For the third time this season, the Ferrari found the Williams ahead to be an immovable object in the latter stages of a race. Felipe Massa’s defense should be commended, but in truth, a combination of the Ferrari’s inability to follow closely to rivals coupled with the Williams’ straight line speed, meant that the podium evaded Vettel.

It was, however, a hugely entertaining chase in which the duo appeared on the limit, after the safety car called as a result of Kimi Raikkonen and Fernando Alonso’s frightening accident had alleviated the need for tyre and fuel management. This was a flat-out battle between two of the sport’s fieriest competitors and as such, was thoroughly enjoyable, even though the promised wheel-to-wheel antics were missing.

Busy Day To Be A Midfielder

Behind the first four, the midfield scrap was at its entertaining best. The frantic nature of the action was characterised by the intriguing race-long battle shared by Nico Hulkenberg and Valtteri Bottas, in which the Finn twice found a way past the Le Mans winner. Much like yesterday, Hulkenberg was one of the star performers, recording Force India’s best result of the season so far in sixth and in battling hard with the Williams throughout, has given Force India renewed hope that they can fight for the larger points paying places when their upgrades arrive.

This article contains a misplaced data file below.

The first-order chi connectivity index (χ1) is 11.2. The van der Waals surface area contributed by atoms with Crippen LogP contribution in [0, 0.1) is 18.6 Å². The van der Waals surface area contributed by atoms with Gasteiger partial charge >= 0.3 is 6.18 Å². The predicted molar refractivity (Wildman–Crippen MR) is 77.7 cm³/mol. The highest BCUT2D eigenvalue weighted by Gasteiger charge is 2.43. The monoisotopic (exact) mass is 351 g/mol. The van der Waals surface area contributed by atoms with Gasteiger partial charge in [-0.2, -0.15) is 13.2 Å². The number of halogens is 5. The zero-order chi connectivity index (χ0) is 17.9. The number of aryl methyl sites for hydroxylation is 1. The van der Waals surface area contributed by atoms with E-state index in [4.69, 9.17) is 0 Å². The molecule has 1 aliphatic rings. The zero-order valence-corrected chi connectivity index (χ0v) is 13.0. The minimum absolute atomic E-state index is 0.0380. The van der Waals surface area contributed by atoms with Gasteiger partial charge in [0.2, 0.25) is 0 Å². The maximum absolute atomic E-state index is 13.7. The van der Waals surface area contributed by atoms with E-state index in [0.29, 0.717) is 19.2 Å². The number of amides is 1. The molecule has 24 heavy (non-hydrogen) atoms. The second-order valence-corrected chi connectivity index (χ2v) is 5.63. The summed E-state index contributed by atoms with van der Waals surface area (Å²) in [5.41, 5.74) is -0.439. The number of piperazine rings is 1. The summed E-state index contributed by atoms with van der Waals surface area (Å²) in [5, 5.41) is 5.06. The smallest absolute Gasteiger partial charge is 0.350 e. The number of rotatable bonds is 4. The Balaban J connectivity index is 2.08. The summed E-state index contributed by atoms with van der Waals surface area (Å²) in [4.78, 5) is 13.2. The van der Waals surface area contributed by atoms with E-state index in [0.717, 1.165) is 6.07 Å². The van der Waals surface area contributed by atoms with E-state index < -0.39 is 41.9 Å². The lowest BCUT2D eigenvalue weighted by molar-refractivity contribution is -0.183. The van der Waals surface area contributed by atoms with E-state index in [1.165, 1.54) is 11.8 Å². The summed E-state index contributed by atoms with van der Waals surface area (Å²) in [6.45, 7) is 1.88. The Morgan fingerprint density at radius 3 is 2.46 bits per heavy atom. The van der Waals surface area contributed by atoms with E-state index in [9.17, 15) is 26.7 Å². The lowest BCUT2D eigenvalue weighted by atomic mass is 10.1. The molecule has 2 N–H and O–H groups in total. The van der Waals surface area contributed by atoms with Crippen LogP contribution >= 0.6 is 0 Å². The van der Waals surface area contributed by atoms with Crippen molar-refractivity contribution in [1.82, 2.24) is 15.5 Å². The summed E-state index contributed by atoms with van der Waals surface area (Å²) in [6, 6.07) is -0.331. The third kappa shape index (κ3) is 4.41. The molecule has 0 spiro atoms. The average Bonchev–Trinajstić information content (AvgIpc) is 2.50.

Meanwhile, Max Verstappen and Pastor Maldonado experienced a fiesty encounter in the latter stages, with the Lotus rather disconcertingly facing the barriers on more than one occasion. Pastor did eventually find his way past, but as we have come to expect from 17-year-old Verstappen, the pass was not an easy one to make.


Driver of the Day

Nico Rosberg

Stunning performance to conclude a superb weekend. The German has now closed the gap to his teammate down to just 10 points and having had the measure of Lewis for the past three days, Rosberg is poised to spoil Hamilton’s homecoming party.

Overtake of the Day

BOTTAS vs Hulkenberg (1)

It must be noted that the DRS worked perfectly this weekend, as it allowed drivers to both attack and defend depending on the individual situation. Heading into turn three, the DRS had allowed Bottas to draw up on the outside of Hulkenberg and in a bold maneuver, the Finn held his ground on the outside to snatch fifth place.

Team of the Weekend

Force India

Nico Hulkenberg would have been good value for the driver of the day accolade, but certainly, Force India warrant the team of the weekend status. The car could look decidedly different in Silverstone, as the team bolt the new aerodynamic parts fresh from Cologne to the car, but despite the undeveloped nature of the VJM08, Force India’s damage limitation mission has been going well.

Have Your Say

Fill in your details below or click an icon to log in:

WordPress.com Logo

You are commenting using your WordPress.com account. Log Out /  Change )

Google photo

You are commenting using your Google account. Log Out /  Change )

Twitter picture

You are commenting using your Twitter account. Log Out /  Change )

Facebook photo

You are commenting using your Facebook account. Log Out /  Change )

Connecting to %s